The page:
How fitting that on Festivus — the most-favored of fictional holidays — the New Orleans Pelicans revealed they’ve spent some time recently airing grievances.
Giving voice to grievance is a staple of the Dec. 23 mock-holiday — a pop-culture staple since “Seinfeld” introduced it in 1997 — and though the Pelicans didn’t speak out on Wednesday, they might have reaped the benefits of it.
After a 115-89 rout of the Portland Trail Blazers at the Smoothie King Center, star Anthony Davis said, it was clear that clearing the air recently has paid off.
“That’s what you need,” Davis said after a 28-point, 12-rebound, three-block performance. “Now you can see we’re playing totally different. We’re playing hard, we’re playing for each other, playing together. Guys are moving the ball, passing up good shots for great shots. The offense looks good. Our defense is getting better.”
And though Wednesday’s win on its own was hardly a jaw-dropping feat of strength — Portland fell to 11-20 and played the game without its best player, point guard Damian Lillard — it did represent some significant steps.
The win got the Pelicans (9-19) to 6-6 at home, the first time this season they’ve hit the .500 mark at the Smoothie King Center. It also improved their record to 8-8 since a disastrous, injury-plagued 1-11 start.
New Orleans got there in style, leading by three points after one quarter then controlling the final three quarters. The Pelicans held Portland to 34.7 percent shooting and scored 25 points off 14 Blazers turnovers.
Tyreke Evans finished with 24 points, nine assists and eight rebounds. Jrue Holiday scored 19 points. Ryan Anderson added 13 and Eric Gordon 11. The Pelicans shot 48 percent and despite being outrebounded 58-49 played with one of their most consistent efforts of the season.
New Orleans led 53-36 at halftime — a season low for first-half points by a Pelicans opponent — and by double digits the entire second half.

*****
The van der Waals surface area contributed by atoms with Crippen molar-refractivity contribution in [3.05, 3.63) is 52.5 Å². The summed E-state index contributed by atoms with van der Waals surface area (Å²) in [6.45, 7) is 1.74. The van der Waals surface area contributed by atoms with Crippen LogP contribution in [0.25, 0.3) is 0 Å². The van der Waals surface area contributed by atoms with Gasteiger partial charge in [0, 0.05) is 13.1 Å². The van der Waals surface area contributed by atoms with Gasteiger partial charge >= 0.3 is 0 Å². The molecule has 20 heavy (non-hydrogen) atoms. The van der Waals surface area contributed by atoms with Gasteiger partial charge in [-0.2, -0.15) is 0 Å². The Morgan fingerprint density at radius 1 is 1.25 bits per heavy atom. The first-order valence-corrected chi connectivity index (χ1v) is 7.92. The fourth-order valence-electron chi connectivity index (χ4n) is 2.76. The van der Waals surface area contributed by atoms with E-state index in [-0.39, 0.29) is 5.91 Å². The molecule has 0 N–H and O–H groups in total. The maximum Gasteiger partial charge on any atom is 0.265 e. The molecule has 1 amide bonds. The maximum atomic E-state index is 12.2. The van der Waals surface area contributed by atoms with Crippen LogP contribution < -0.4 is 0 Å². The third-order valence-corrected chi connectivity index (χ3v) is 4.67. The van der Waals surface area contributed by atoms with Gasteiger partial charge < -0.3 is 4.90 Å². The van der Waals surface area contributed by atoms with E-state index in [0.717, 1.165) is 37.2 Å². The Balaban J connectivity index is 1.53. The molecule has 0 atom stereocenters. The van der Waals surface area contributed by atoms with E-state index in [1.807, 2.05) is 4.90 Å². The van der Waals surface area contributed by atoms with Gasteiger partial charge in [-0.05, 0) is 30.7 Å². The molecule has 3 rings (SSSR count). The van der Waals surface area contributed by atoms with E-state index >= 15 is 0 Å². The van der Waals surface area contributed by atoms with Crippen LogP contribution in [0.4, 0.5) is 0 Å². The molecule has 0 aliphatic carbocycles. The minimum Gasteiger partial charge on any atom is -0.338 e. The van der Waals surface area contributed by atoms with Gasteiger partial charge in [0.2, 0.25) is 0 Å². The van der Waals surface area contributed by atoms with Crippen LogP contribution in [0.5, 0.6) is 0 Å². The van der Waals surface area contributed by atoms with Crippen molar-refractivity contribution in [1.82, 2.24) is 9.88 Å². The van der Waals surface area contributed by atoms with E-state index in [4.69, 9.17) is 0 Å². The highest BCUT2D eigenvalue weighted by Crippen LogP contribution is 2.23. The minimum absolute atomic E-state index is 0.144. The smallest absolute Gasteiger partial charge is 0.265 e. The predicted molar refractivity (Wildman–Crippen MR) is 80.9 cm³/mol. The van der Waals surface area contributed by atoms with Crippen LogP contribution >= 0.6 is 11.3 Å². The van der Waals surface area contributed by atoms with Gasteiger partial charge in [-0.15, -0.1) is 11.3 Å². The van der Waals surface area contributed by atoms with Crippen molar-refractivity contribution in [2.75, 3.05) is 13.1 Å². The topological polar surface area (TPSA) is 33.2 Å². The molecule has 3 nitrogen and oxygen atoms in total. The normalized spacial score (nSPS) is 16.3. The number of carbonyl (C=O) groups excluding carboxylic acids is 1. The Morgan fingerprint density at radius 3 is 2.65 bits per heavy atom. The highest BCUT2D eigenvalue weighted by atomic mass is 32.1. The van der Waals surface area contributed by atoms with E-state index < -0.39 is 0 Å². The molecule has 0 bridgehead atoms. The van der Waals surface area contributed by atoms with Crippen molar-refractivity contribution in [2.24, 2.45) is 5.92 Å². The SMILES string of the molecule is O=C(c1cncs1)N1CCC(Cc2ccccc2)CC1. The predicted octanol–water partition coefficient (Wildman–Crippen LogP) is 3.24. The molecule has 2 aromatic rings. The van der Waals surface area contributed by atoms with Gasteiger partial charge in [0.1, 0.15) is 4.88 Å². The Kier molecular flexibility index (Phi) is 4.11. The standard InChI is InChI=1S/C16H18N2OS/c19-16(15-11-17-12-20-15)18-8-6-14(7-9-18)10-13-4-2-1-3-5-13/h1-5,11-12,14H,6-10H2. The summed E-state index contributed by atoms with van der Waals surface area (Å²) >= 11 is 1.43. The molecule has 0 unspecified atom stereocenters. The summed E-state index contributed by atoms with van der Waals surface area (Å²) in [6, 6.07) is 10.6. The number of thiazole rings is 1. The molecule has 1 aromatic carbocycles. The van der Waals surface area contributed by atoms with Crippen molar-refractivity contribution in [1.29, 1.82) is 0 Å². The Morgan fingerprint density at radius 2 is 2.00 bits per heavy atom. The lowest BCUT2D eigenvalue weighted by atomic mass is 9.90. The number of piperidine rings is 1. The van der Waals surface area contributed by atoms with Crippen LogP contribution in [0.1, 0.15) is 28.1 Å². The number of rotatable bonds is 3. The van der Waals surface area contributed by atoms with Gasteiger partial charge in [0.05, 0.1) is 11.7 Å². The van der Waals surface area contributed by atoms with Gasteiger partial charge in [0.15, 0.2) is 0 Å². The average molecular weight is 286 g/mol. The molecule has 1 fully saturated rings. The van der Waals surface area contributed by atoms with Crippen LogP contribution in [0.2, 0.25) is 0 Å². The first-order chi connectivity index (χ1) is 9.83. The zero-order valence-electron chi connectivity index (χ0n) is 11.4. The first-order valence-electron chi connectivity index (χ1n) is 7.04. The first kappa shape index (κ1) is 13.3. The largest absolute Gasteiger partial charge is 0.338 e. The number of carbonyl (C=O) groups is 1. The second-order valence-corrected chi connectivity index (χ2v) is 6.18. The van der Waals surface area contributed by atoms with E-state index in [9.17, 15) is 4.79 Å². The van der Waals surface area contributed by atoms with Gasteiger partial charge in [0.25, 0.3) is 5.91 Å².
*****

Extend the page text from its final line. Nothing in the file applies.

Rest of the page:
“It felt like this group is finally meshing tonight,” Anderson said. “Tonight was the game where it really felt like we were imposing our will on them and they had to play our game and our tempo, and it felt good.”
New Orleans won its second straight game, just the second time this season the Pelicans have won consecutive games and the first since winning three straight from Nov. 20-25.
“There definitely is a rhythm,” Holiday said. “ When we get a rhythm like that, hopefully we can just sustain it and get some wins.”
It’s a different vibe than after last week’s 104-88 loss in Phoenix, the game after which Holiday said he thought the Pelicans held their grievance-airing meeting.
No player could pinpoint the exact time, and Davis and guard Norris Cole said there’s been more than one meeting to make sure players were on the same page.
The point, Davis said, was to make sure players were communicating, to ensure that each player was “doing their job” on the defensive end. The meetings were meant to give players the chance to address whatever issues were lingering.
“That’s what it takes,” said Cole, who left the game in the second quarter with a knee injury but returned in the second half. “You got to have brutal honesty sometimes. That’s exactly what it takes. You can’t beat around the bush. Sometimes you have to have direct communication with each other and be able to take it, because we all want the same thing, and that’s to win.”